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|Title||Environmental and Health Risk Assessment of Rafah Landfill|
Rafah landfill is situated in the eastern part of Rafah with a distance of 400 m from the nearest residential area, approximately 5 km northeast of the former Gaza Airport and 800 meters from the occupied Palestine border wall. The landfill covers approximately an area of 33,000 m2. In addition to the disposal of the solid waste at Rafah landfill, it receives also a raw wastewater disposed into eight basins to the east of the landfill. The objectives of this research are directed towards the environmental and health risk assessment of Rafah landfill by reviewing the situation of the current landfilling process, identifying the risk factors associated with the current landfilling practice, assessing the environmental and health risks due to the transport of contaminants from landfill leachate and wastewater basins to the subsurface layers, assessing the health risks to the workers and residents (infants and adults) due to the gaseous emissions of the landfill and studying the impacts of the landfill gaseous emissions on the environment (global warming and ozone depletion) as well as on the surrounding residential communities. Green-Ampt model was utilized to calculate the infiltration rate of a conservative contaminant (NO3-) from the wastewater basins and the landfill leachate at Rafah landfill to the subsurface soil layers. Based on the results of the Green-Ampt model it is found that the arrival time is 41.22-42.28 years, this means that the groundwater aquifer will be contaminated after about 4 decades from the year of the construction of the landfill. Contaminant transport process was studied and breakthrough curves were developed, the contaminant was considered in this study is nitrate (NO3-). Based on the obtained results from the breakthrough curves it is found that the arrival time is between 33.9 – 34.52 years, this means that the groundwater aquifer will be contaminated after about 3.4 decades from the year of the construction of the landfill. As a verification of the models results, two water samples were taken from two sources, before and after the landfill (downstream and upstream) and analyzed at the laboratory the results shows that the negligible increase of nitrate concentration from the downstream to the upstream (44.8-48.4mg/l) and the decrease of the dissolved solids from the upstream to the downstream (9030mg/l – 8100 mg/l) is evidence that no contamination occurs to the groundwater at the site and this supports the results obtained by modeling Gas-Sim model was used to quantify the gaseous emissions from the landfill and the Land-Gem model was used to verify the results. Risk assessment of both carcinogens and non-carcinogens were performed. Two scenarios were conducted namely; with plant uptake and without plant uptake. The scenario with plant uptake revealed that the risk to residents is acceptable for non-carcinogens (risk value 0.45 < 1.0), while the risk to residents is not acceptable for carcinogens (risk value 2.69×10-6 > 10-6). The scenario without plant uptake revealed that the risk to residents is acceptable for non-carcinogens (risk value 0.42 < 1.0), while the risk to residents is acceptable for carcinogens (risk value 2.855 × 10-7 < 10-6). Workers of Rafah landfill are at risk more than the accepted limits for both carcinogens (risk value 1.75 × 10-6 > 10-6) and non-carcinogens (risk value 1.51 >1.0). The global warming potential analysis revealed that Rafah landfill will have a potential of 31638 tonnes of CO2 equivalent while the ozone depletion potential analysis revealed that the landfill will have a potential of 0.712 tonnes of CFCl3 equivalent in the year 2012. The study recommended that the existing landfill should be closed and capped as soon and possible and a new sanitary landfill site should be selected and designed as an engineering facility to minimize the adverse effects associated with solid waste disposal. The transport of contaminants other than nitrate should be investigated, monitoring wells should be installed to regularly analyze the quality of groundwater and to suggest the possible uses of such waters. Methane recovery should be considered as part of any integrated solid waste management plan. Waste reduction, reuse and recycling should be encouraged; segregation of recyclable materials should be performed before the waste being disposed at the landfill to minimize the exposure of recyclers to landfill emissions. Community participation should be encouraged through education and awareness campaigns as much as possible.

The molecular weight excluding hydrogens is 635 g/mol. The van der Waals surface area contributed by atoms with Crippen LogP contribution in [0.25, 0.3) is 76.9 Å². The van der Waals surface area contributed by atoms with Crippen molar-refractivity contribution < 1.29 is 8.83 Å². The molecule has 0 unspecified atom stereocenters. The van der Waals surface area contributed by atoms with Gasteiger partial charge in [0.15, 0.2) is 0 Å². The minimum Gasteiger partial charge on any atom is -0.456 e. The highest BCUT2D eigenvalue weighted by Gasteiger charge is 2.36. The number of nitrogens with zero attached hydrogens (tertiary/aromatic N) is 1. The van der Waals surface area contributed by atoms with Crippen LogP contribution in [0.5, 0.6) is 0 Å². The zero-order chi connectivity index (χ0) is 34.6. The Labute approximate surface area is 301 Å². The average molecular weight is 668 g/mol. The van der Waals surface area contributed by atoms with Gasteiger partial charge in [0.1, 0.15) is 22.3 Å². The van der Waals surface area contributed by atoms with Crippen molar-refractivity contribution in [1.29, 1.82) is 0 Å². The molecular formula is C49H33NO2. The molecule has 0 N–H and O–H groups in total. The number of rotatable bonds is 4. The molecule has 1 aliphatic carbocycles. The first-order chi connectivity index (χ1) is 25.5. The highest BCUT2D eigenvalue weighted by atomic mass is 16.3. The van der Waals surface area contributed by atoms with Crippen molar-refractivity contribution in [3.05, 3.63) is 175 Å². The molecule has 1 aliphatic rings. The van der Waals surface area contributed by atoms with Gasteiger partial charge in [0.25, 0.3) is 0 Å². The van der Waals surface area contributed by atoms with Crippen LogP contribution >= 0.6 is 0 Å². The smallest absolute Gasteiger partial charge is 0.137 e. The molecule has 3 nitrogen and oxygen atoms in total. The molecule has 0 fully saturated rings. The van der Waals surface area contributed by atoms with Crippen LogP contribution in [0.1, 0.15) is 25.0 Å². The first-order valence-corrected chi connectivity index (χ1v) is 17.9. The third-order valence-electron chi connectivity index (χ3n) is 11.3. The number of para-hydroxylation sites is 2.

|Publisher||the islamic university|
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